By the time Sapper — pen name for Herman Cyril McNeile — published the third of his “Bulldog Drummond” novels in 1924, an action-adventure franchise was already firmly under way. As described in his debut story in 1920, Capt. Hugh “Bulldog” Drummond, D.S.O., M.C., is a World War I vet hungering to enjoy the lusty sporting life of a wealthy English gentleman.
In short order, Drummond and his equally adventuresome band are taking on extraordinary criminals and conspiracies. The character was so popular that the first book was quickly and successfully adapted for the stage while its author became the highest paid short story writer of the 1920s.
Bulldog first came to the silent movie screen in 1923, and various incarnations and series were produced until the late 1960s. Alfred Hitchcock’s 1934 The Man Who Knew Too Much was based on Bulldog Drummond stories. Richard Johnson gave Bulldog a very Bondian take in Deadlier Then the Male (1966) and Some Girls Do (1968). Along the way, Bulldog starred in his own radio show and was the lead avenger in books written by various authors well after Sapper died in 1937.
In the Case of The Third Round (book, 1924; film, 1925), Drummond isn’t the only recurring character. The arch-nemesis of the first four novels is master of disguise Carl Peterson, who repeatedly tries to pull the puppet strings of criminal escapades that typically threaten the fate of England.
Clearly based on literary predecessors such as Moriarty and Fu Manchu, this time Peterson is after a formula created by Professor Goodman that can make flawless diamonds. Members of the Metropolitan Diamond Syndicate, fearful of this threat to their profits, hire Peterson to silence Goodman — only to have their assassin turn out to have plans of his own. And these plans include silencing his old foe, Bulldog Drummond, in a watery grave, after getting in some psychotic revenge.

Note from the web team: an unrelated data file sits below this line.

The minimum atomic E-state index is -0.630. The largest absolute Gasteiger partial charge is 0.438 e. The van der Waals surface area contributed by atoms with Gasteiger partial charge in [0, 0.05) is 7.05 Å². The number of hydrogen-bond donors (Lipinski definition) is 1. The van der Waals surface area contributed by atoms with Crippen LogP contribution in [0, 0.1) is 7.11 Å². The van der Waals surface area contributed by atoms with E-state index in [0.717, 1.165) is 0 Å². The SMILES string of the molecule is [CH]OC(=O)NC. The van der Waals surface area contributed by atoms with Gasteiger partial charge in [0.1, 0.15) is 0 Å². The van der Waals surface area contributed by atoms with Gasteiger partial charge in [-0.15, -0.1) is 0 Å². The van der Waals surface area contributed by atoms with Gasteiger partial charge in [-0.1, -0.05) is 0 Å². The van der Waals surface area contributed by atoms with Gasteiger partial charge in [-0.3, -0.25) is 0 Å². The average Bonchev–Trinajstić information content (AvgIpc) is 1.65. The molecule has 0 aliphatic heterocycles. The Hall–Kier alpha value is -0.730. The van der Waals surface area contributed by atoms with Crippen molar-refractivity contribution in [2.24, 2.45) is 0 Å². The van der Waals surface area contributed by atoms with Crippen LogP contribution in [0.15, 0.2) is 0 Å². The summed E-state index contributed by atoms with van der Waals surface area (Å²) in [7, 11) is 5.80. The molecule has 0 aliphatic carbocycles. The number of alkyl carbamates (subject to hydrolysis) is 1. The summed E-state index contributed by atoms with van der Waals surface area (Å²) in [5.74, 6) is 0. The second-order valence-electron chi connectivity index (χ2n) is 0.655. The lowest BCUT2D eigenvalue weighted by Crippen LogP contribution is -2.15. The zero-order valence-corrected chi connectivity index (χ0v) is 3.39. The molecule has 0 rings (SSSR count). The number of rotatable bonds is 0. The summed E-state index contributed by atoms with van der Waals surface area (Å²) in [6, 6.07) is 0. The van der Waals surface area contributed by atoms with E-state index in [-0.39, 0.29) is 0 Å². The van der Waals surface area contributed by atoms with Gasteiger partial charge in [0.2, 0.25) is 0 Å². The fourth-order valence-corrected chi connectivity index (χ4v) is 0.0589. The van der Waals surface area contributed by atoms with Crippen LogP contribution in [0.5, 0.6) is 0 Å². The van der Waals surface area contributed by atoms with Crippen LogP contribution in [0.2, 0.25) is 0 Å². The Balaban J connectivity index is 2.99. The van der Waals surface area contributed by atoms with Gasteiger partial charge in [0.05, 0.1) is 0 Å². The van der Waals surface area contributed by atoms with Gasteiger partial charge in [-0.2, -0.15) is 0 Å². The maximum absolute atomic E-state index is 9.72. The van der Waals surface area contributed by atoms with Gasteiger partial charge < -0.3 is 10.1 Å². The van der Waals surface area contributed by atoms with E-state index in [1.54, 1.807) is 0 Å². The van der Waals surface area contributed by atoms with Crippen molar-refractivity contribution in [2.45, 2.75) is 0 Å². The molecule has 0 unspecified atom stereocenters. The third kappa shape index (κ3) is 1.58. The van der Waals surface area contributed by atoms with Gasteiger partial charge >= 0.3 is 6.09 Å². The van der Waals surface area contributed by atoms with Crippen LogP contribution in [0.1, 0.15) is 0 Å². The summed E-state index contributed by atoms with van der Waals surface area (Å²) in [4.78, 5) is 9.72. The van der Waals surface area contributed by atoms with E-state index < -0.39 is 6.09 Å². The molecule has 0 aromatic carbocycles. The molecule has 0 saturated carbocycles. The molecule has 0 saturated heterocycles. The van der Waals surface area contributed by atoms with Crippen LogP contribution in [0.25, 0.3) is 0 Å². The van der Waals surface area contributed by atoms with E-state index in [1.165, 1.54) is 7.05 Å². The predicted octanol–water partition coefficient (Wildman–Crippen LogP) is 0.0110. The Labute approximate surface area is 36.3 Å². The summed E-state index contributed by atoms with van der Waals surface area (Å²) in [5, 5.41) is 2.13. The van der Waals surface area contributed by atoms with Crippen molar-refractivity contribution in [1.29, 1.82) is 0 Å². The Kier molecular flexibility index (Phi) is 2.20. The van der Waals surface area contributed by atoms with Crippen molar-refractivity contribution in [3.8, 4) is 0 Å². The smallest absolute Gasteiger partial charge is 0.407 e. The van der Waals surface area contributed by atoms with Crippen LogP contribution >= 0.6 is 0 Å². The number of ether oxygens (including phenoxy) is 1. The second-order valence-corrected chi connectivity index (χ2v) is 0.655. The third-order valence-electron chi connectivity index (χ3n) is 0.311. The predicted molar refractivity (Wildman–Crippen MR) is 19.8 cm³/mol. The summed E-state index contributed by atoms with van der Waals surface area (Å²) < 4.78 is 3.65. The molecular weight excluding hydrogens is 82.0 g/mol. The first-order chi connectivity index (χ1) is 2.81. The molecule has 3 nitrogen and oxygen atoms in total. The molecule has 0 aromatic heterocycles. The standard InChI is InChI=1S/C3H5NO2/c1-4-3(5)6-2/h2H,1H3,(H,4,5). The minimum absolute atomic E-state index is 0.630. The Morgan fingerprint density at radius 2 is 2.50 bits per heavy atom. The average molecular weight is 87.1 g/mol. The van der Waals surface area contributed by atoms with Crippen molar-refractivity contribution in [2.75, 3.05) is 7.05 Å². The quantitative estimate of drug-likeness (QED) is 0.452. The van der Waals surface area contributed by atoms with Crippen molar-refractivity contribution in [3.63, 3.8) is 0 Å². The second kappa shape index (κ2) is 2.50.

As with all such romps, the story is a series of contrived and fast-paced twists and turns designed to surprise and tantalize readers. Perhaps the biggest surprise is how little many of these books have become dated. Perhaps that’s because the formula created by the “Clubland” writers like John Buchan, Dornford Yates, and Sapper would shape so much of the James Bond oeuvre to the point that many of the elements of Drummond stories are still essential in contemporary adventure tales, as in the books of Clive Cussler and Jack Higgins.
Only the technology and geopolitical backdrops have significantly changed. Well, no gentleman of Drummond’s breeding would engage in extramarital sex.
Few contemporary heroes and their villains can banter with equal repartee. Hence, these books were once ideal for British schoolboys. The most astute of them must have picked up what was more than obvious then and now: no one should take a single page of these tales seriously.
For this new Naxos AudioBooks edition, narrator Roy McMillan continues the leisurely, tongue-in-cheek style he gave to his readings of the first two Sapper books, Bulldog Drummond (1920) and The Black Gang (1922). These are the sort of novels perfect for terminal or on-the-road listening as they’re light fare, simple and fun. Most readers will be amazed that a character and his milieu, now almost a century old, are as entertaining now as they were when Ian Fleming was a teenager.